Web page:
Spend Your Love Wisely
It’s Valentine’s Day and here in the States we are surrounded by symbols of love. The more jaded among us might say we are surrounded by symbols of retailers making up a holiday to separate us from our money but that’s probably just my cynical Dad’s voice whispering in my ear. Let’s concentrate on the love component.
I can’t help but reflect on how much love gets spent unwisely, for all the best reasons. If only we could get back the days, months and years we’ve spent trying to “rescue” someone we loved (who, it turns out didn’t want to be saved) or trying to prove how much we care to someone who was love blind (could not see it).
I’ve certainly done all those things and more. I’m guessing you have, too, because the people who read my column all have big hearts.
Rather than giving you a piece of candy this Valentine’s Day let me instead give you a piece of wisdom that came to me a few years ago and has served me well ever since—give your heart and your help to only those who are doing the footwork.
One of the many ironies of life is that the people who most need something avoid it like the plague. When I taught time management, those people in the room who had come voluntarily were all very good at managing their time—they were there to get even better. People who were a mess (“I don’t have time to go to a time management course!”) were conspicuously absent.
The work that I’m engaged in results in many people saying to me, “I wish my daughter could hear this,” or “I wish my co-worker or manager were here. They could really use it.”
What I’ve come to understand is that, unless those people want to hear it, they could be in the room and miss it completely. You cannot teach someone something they do not want to learn.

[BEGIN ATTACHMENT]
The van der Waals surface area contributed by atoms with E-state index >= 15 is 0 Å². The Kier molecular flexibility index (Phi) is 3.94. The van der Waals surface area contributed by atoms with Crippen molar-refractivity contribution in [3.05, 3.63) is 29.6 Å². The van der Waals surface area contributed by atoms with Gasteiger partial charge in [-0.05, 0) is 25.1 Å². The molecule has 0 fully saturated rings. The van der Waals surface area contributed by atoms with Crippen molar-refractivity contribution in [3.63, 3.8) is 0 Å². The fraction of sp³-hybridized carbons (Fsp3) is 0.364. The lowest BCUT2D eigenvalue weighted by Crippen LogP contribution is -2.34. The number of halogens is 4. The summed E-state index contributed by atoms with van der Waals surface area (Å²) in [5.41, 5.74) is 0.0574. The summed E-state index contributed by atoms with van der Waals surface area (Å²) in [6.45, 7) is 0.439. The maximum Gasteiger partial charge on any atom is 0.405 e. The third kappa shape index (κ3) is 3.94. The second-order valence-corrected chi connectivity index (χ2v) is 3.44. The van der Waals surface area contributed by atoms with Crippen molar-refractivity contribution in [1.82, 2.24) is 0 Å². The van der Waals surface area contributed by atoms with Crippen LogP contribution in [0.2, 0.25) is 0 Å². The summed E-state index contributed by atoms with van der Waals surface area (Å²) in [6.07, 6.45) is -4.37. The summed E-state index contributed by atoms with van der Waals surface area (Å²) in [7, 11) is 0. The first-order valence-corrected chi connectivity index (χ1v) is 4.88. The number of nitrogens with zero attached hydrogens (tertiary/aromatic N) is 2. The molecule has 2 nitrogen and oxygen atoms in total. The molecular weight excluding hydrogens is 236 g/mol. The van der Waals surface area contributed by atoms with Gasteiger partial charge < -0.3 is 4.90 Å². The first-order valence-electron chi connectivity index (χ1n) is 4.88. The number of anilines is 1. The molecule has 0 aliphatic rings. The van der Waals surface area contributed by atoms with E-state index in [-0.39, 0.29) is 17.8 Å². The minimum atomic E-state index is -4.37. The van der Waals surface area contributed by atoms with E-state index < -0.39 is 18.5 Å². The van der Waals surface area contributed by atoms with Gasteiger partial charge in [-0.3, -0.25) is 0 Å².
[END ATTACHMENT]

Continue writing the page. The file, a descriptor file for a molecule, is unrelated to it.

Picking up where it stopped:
Please do not misunderstand me. I’m not suggesting that you throw anyone away. You can offer a kind ear and a loving heart at any time and I strongly urge you to do so. What I AM suggesting is that you not do the footwork for someone who is perfectly capable of doing it for themselves.
When my teenaged foster daughters first came to live with me many years ago, I felt so badly about the tough life they’d had up until then, I tried to do everything for them. I gave them too much. If you give a man who has walked through the desert too much water, you can kill him.
What turned out to be the very best thing for both my girls was to show them they could do things for themselves. Today, they are walking miracles—out in the world and making it on their own—and proud of themselves.
I wish I had learned to teach them independence earlier. It would have saved us all a lot of trouble, heartache and resentment. You see, when I was doing too much for my girls, I was silently telling them they were incapable of doing it themselves. That is quite the opposite of love. Love is a beautiful message. Suggesting someone is incapable is an ugly one, no matter the good intentions behind it.
So, this Valentine’s Day, look around at those you spend your love on. Are they pulling their own weight? Are they showing you love by doing the footwork?
Even though love is unlimited, the time to show it is not. From today forward, start spending your love wisely.